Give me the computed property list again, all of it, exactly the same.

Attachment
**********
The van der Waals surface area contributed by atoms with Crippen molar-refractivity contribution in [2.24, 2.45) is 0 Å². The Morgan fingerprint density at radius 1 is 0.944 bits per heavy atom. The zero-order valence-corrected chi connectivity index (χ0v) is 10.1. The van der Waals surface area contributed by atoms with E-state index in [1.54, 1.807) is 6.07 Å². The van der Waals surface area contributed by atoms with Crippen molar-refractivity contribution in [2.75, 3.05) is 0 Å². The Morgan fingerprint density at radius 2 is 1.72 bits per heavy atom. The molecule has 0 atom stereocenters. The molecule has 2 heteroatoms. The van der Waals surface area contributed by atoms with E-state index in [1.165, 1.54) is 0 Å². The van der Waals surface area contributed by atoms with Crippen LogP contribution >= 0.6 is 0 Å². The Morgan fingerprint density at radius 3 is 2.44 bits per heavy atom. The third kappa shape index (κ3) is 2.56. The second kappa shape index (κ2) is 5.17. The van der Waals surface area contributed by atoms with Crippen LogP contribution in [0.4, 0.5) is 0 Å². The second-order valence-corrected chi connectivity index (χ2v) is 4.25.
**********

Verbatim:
The van der Waals surface area contributed by atoms with Crippen molar-refractivity contribution in [2.24, 2.45) is 0 Å². The Morgan fingerprint density at radius 1 is 0.944 bits per heavy atom. The zero-order valence-corrected chi connectivity index (χ0v) is 10.1. The van der Waals surface area contributed by atoms with E-state index in [1.54, 1.807) is 6.07 Å². The van der Waals surface area contributed by atoms with Crippen molar-refractivity contribution in [2.75, 3.05) is 0 Å². The Morgan fingerprint density at radius 2 is 1.72 bits per heavy atom. The molecule has 0 atom stereocenters. The molecule has 2 heteroatoms. The van der Waals surface area contributed by atoms with E-state index in [1.165, 1.54) is 0 Å². The van der Waals surface area contributed by atoms with Crippen LogP contribution >= 0.6 is 0 Å². The Morgan fingerprint density at radius 3 is 2.44 bits per heavy atom. The third kappa shape index (κ3) is 2.56. The second kappa shape index (κ2) is 5.17. The van der Waals surface area contributed by atoms with Crippen LogP contribution in [0.4, 0.5) is 0 Å². The second-order valence-corrected chi connectivity index (χ2v) is 4.25.